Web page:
Governor to CPUC: Get Moving on New Power Plants

By Loretta Macktal, Executive Assistant to the Vice President, Government Relations

Capitol Update, April 30, 2004 Share this on FacebookTweet thisEmail this to a friend

In his first major policy statement on energy since taking office, Governor Arnold Schwarzenegger urged the California Public Utilities Commission (CPUC) to get off the dime and implement current law on utility procurement of new power supplies.

In a letter to CPUC President Michael R. Peevey, the Governor called on the CPUC to "expeditiously implement" AB 57 (Roderick Wright, D-So. Ctrl LA), legislation signed into law in 2002 that requires utilities to submit a procurement plan that utilizes a competitive procurement process.

"California cannot afford to delay the construction of new power plants," wrote Schwarzenegger, who noted that investment in California's infrastructure has been stymied by regulatory uncertainty.

CMTA supported AB 57 and earlier this month urged lawmakers to reject AB 2006 (Fabian Nunez, D-Los Angeles), the Southern California Edison-backed bill that seeks to supersede AB 57. (AB 2006 cleared it's first hurdle recently when it was approved by the Assembly Utilities and Commerce Committee.)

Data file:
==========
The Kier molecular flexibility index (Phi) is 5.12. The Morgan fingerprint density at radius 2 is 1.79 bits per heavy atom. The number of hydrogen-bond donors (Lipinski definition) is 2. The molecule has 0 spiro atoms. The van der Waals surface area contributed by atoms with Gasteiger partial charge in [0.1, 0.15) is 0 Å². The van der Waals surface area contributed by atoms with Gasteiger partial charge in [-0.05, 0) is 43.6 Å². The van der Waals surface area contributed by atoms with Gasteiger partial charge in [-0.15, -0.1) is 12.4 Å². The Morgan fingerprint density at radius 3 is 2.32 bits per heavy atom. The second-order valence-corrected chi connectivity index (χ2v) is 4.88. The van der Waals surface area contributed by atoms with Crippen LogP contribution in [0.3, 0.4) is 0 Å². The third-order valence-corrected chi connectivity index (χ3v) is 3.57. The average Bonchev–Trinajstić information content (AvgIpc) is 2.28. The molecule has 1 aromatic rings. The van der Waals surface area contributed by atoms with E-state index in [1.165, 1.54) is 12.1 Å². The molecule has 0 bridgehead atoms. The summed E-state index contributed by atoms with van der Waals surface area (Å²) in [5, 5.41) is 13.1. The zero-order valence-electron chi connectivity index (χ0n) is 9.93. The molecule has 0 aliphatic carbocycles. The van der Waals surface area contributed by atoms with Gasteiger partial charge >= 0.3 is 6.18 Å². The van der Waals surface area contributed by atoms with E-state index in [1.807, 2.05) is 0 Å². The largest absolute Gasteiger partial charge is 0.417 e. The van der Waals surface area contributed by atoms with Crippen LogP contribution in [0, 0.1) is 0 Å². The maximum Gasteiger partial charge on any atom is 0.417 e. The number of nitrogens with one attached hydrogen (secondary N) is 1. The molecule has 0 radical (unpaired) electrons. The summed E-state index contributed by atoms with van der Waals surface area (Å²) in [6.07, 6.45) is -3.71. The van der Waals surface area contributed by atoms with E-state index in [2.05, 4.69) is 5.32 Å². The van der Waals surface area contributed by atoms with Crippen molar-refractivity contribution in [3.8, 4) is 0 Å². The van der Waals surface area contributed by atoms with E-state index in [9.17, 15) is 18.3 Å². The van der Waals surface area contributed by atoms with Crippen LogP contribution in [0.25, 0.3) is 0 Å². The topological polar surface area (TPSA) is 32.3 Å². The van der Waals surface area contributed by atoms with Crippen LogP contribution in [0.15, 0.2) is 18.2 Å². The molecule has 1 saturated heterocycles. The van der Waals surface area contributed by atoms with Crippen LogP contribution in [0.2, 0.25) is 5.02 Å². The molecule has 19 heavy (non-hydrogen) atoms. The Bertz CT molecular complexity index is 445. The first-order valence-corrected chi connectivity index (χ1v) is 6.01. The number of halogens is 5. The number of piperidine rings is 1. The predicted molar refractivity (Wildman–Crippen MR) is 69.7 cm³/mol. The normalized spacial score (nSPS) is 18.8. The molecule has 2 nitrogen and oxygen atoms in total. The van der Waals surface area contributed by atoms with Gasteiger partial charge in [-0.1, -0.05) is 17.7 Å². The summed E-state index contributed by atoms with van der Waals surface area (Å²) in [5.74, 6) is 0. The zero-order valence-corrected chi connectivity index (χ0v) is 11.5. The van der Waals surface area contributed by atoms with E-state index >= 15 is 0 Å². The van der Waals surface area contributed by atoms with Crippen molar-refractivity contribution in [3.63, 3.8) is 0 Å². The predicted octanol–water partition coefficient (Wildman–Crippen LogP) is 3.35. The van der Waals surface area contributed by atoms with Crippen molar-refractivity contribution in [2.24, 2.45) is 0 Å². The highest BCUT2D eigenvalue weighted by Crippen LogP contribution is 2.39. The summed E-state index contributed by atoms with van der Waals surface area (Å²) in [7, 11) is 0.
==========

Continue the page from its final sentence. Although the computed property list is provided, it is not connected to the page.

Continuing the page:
Pointing to reliability concerns, the Governor also urged the CPUC to move up the 15 percent reserve margin requirement by two years (from ’08 to ’06) to prevent future shortages and blackouts. "I am concerned that the Commission's phase-in date of 2008 is too slow," wrote Schwarzenegger. "The California Independent System Operator's recent Summer Assessment concludes that strong economic growth and low hydro conditions could cause electricity shortages as early as this summer."

The Governor also reaffirmed his support for retail direct access for large customers.

In a statement to the media, CMTA President Jack Stewart said the Governor's letter "sends a strong signal to energy companies and California businesses that the Governor will pursue an energy policy that will support a robust and growing California economy by reducing costs and reversing job losses for industrial customers. Energy companies will start building new power plants as soon as utilities conduct competitive procurements and enter into supply contracts. There is nothing standing in the way of this except regulatory inertia. We applaud the Governor for urging the CPUC to proceed with competitive procurements to achieve the lowest cost new energy resources for California consumers" concluded Stewart.

Link to full statement:
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